Ukrainian Confesses Attempting to Wreck Russian Boss’s Ship

A Ukrainian crewman, who attempted to wreck his Russian boss’s boat earlier this month, stated it was his “first move toward a conflict with Russia.”

After witnessing a Russian missile strike an apartment building in his hometown of Kyiv, Taras Ostapchuk, 55, who served as a chief engineer on the Lady Anastasia for ten years, was determined last month to release valves on the ship in a bid to sink her.

His Justification

“You have to decide: either you support Ukraine or you do not. Either there will be a Ukraine, or you will have a job, and you must choose.”

“I don’t require a job if I do not have Ukraine,” Ostapchuk stated in an interview with CNN that was released on Thursday.

Ostapchuk feels there is a link between the devastation in Ukraine and the man who he feels owns the yacht, Alexander Mikheev, a top government official, according to his observations.

During a visit to the Mediterranean island of Mallorca on Feb. 26, Ostapchuk manipulated valves in the ship’s engine room, allowing water to flow in.

The yacht was docked at the time. He notified three of the other Ukrainian members of the crew, who eventually called port officials and the police, fearful for their employment.

In a statement to the police, Ostapchuk stated he attempted to destroy the yacht as a political protest against the Russian invasion. Authorities detained Ostapchuk, but he was freed the following day.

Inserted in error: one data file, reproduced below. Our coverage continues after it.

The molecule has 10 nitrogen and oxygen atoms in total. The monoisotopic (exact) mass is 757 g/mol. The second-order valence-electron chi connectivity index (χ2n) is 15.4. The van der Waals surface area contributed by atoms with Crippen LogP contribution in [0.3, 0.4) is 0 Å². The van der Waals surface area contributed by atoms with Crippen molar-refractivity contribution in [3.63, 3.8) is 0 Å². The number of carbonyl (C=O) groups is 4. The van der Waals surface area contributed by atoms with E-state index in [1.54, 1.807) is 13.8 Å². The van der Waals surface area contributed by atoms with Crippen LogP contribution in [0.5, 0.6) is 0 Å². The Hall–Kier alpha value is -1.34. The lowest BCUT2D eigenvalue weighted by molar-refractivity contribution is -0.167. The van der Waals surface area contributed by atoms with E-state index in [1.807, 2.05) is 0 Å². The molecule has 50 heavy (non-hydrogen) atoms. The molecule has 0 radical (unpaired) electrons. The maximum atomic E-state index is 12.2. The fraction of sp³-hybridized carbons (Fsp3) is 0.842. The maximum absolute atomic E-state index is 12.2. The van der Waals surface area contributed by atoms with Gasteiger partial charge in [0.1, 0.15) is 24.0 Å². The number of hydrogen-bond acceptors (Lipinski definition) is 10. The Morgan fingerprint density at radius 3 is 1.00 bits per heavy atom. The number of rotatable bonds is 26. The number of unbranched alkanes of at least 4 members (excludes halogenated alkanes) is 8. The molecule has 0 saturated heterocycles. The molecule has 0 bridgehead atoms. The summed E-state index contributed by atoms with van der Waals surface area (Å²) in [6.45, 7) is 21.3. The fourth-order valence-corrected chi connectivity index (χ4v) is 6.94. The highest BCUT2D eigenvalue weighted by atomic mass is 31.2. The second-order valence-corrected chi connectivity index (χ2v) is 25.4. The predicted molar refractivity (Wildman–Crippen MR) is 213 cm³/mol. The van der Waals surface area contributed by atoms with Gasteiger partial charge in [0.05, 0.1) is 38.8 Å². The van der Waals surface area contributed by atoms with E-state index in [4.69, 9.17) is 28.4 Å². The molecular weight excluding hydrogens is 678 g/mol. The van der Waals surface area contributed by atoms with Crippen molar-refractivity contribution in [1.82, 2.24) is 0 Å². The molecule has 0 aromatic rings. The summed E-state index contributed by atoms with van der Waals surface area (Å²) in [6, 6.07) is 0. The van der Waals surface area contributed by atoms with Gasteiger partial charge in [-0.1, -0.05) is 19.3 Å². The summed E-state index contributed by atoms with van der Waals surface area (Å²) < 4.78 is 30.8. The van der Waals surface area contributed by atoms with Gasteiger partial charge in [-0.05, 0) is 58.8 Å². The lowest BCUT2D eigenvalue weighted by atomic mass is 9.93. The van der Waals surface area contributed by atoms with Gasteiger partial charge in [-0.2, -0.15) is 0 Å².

He is now a member of the Ukrainian army; he told the news source he hopes his duty will bring “our victory that much closer.”

Russian Oligarchs

As per Ostapchuk, there is no doubt Mikheev and his relatives were the only ones who took advantage of the vessel’s vacationing capabilities. The oligarch should be held liable for Russia’s actions in Ukraine.

The vessel’s connection to Mikheev has yet to be established since a spokeswoman for Rosoboronexport declined to comment when contacted by the media source.

Sanctions imposed on dozens of Russian oligarchs have prompted some to transfer their boats to more welcoming cruising grounds.

The super-yacht Solaris, owned by Roman Abramovich, has been traced off the coast of Turkey in recent days.

This comes after abandoning the Montenegrin seas in response to a warning that the country may impose sanctions similar to those imposed by the European Union shortly.

Earlier this month, the United States Department of State sanctioned Mikheev.

On the same day, Spanish officials “provisionally” arrested Lady Anastasia while assessing whether or not she falls under the purview of the European Union sanctions.

In the previous instance in which the yacht was traced, it was located in the port of Mallorca, according to MarineTraffic.

Requests for comment from Rosoboronexport did not receive a response.

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